Tuesday, May 25, 2021

Lolita Makes the Grade as a Kubrick Classic


         Helping to usher in a more permissive era in America films, Stanley Kubrick’s smart, richly entertaining 1962 adaptation of Vladimir Nabokov’s Lolita, the legendary and controversial 1955 bestseller, provides a fascinating example of how far a mainstream studio film could go during the pre-ratings board era in offering heretofore forbidden adult themes to the public in a manner deemed acceptable. Nabokov’s ingenious screenplay suggestively manages to address the novel’s primary plot points involving sexual obsession and murder without falling into a distasteful realm. The top-flight, perfectly chosen lineup of James Mason, Shelley Winters, Peter Sellers and Sue Lyon fully invest their considerable talents to bring off performances of style and wit. One of the few Kubrick films to fall mainly in the comedy genre, the director’s skillful, remarkable work in crafting an engrossing Lolita for the masses suggests Kubrick could have excelled more often in lighter fare with the same success he found in other genres. 

           Although some of the novel’s racier aspects had to be toned down in the film adaptation, Kubrick and Nabokov were able to keep matters remarkably adult for 1962, incorporating sly, skillful methods to address mature themes in the unfolding of the story. The audience might have to read between the lines regarding the more salacious content, but (for example) when Lolita inaudibly whispers in Humbert’s ear about a game she played with a boy during summer at “Camp Climax,” anyone who read or didn’t read the book knows the score. Armed with Nabokov’s crafty script, Kubrick turned the censorship which prevented sexual matters from being overtly presented on film into an asset, by having characters address desires in an indirect, funny manner, such as Clare Quilty, with a Cherise cat grin, suggestively saying “Did I do that? Did I?” after information involving a tryst is whispered in his ear by a former flame, or during the in-disguise Quilty’s provocative-yet-indirect discussions with an increasingly unhinged Humbert Humbert. Over the lengthy 2.5 hour running time, Kubrick shows a deft touch in combining these entertaining lighter scenes with more profoundly dramatic ones, without ever losing a consistent overall tone. It makes for a fascinating watch, and Kubrick respects and trusts the audience, never playing down to them or trying to over-emphasize points for fear viewers won’t “get it” otherwise.  

           Kubrick is greatly assisted in his endeavors by a remarkable quartet of stars. The always-compelling James Mason adds another impressive portrait to his many fine screen characterizations. Humbert Humbert, the professor with a yen for pubescent girls, is a tricky role to bring off but Mason, with his cultured, melodic voice, manages to believably blend a great deal of style, humor and class with a darker emotional resonance fitting for a man torn by his desires. Mason could go as deep into a character as any actor of his era, as witnessed by his Norman Maine for-the-ages turn in A Star is Born and his conflicted Captain Nemo 20,000 Leagues Under the Sea (1954 was a good year for Mason) or his drug-addicted, delusional father in 1956’s Bigger Than Life, wherein Mason greatly aided director Nicholas Ray in lending a horrific twist to the image of an ideal 1950’s suburban family. In Lolita Mason also gets a chance to show his comic adeptness, such as the scene wherein Humbert’s nonplussed, inebriated  demeanor in a bathtub shows how little he is shaken up by a dire turn of events, when a crestfallen reaction appears more apropos. The manner in which Mason is able to seamlessly switch from farcical to tragic moments is acting of the most proficient caliber, and Mason never puts a foot wrong while appearing in virtually every scene of the film, keeping the audience on his side throughout; it’s hard to picture another actor pulling off Humbert as memorably and endearingly as what Mason accomplishes in the role.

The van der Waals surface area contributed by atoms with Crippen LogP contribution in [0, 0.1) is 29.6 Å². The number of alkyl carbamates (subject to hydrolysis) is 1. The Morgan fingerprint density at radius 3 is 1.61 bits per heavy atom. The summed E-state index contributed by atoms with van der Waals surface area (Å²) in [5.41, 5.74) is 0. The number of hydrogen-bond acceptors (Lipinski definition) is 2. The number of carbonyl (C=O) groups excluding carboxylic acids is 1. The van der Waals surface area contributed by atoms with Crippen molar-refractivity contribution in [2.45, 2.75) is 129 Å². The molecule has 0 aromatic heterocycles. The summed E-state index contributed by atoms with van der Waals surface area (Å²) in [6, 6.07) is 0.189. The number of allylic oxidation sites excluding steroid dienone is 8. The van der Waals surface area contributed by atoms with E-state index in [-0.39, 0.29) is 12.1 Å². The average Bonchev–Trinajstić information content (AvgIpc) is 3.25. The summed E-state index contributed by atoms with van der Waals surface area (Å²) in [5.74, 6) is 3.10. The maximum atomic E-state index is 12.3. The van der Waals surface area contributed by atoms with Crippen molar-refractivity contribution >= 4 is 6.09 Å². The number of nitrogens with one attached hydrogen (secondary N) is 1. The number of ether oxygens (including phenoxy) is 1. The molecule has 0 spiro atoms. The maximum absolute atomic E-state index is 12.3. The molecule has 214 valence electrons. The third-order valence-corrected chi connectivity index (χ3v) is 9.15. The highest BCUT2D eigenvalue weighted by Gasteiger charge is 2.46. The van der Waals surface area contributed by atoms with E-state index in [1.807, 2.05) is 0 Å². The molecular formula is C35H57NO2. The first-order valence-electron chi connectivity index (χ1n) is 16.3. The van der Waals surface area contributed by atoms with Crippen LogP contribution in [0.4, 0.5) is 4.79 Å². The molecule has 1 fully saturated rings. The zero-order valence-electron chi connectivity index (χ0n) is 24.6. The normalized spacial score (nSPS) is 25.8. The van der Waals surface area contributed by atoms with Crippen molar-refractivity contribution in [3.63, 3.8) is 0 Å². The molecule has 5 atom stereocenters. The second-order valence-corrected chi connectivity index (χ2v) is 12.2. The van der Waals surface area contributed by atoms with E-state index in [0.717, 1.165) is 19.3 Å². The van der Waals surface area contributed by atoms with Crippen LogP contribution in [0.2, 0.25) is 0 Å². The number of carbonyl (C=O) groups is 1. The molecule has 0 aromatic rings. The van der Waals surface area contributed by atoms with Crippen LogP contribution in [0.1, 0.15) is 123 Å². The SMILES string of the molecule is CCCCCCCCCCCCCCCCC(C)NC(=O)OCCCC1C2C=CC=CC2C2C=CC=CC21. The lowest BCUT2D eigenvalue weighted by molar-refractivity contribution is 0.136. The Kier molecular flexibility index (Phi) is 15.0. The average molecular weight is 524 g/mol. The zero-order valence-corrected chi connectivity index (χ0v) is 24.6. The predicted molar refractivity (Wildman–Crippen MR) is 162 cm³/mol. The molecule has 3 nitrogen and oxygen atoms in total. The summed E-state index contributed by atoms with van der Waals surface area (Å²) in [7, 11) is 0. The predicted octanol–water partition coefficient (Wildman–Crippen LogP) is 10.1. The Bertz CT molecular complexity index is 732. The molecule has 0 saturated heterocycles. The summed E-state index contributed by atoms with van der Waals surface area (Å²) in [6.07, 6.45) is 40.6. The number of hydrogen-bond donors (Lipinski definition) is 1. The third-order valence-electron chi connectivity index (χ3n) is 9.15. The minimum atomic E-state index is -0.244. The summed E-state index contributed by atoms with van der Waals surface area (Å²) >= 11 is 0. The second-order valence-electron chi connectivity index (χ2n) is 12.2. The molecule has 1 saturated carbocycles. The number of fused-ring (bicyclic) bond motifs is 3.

For Shelley Winters the role of Charlotte Haze, an affluent widow who firmly sets her sights on Humbert once he takes up lodgings with her and her daughter Dolores (a.k.a. "Lo"), provided her with one of her best opportunities to shine. She plays Charlotte in a florid manner, yet her richly overt playing is far from one-dimensional, as Winters reveals the many facets (desperation, good-humor, jealously, lustiness, rage) that comprise Charlotte’s personality. This woman is full of life, and Winters has no problem playing Charlotte’s pretentiousness with a glorious abandon that somehow doesn’t cross over the line into the ridiculous, nicely tempering the character’s general joie de vivre with some touching moments wherein Charlotte reveals a more sensitive nature. Humbert may view Charlotte as obvious and silly, but Charlotte believes in her romantic convictions, ultimately showing Humbert (and the audience) she possesses a level of pride and intelligence far beyond his lowly assessment. Winters was always great at illustrating domineering behavior with a comic twist and admirable liveliness, such as in her old-fashioned-yet-sage Jewish mother in Next Stop, Greenwich Village, and in her iconic role as the former “underwater swimming champ” in The Poseidon Adventure, who in the eleventh hour becomes a force of nature to match any tidal wave, thereby saving Gene Hackman and the day. In Lolita Winters tackles Charlotte’s many colorful, forceful actions with aplomb and conviction (such as teaching Humbert to Cha-Cha-Cha, or attempting to barrel through the generation gap during her conflicts with her mature, independent-minded daughter); with Winters in the part, it just seems natural Charlotte possesses such free-spirited vigor, and you believe Winters throughout, where another performer might give one pause during some of Charlotte’s more flamboyant scenes (such as Charlotte’s discussion with her dead husband, which Winters manages to make both pathetic and funny).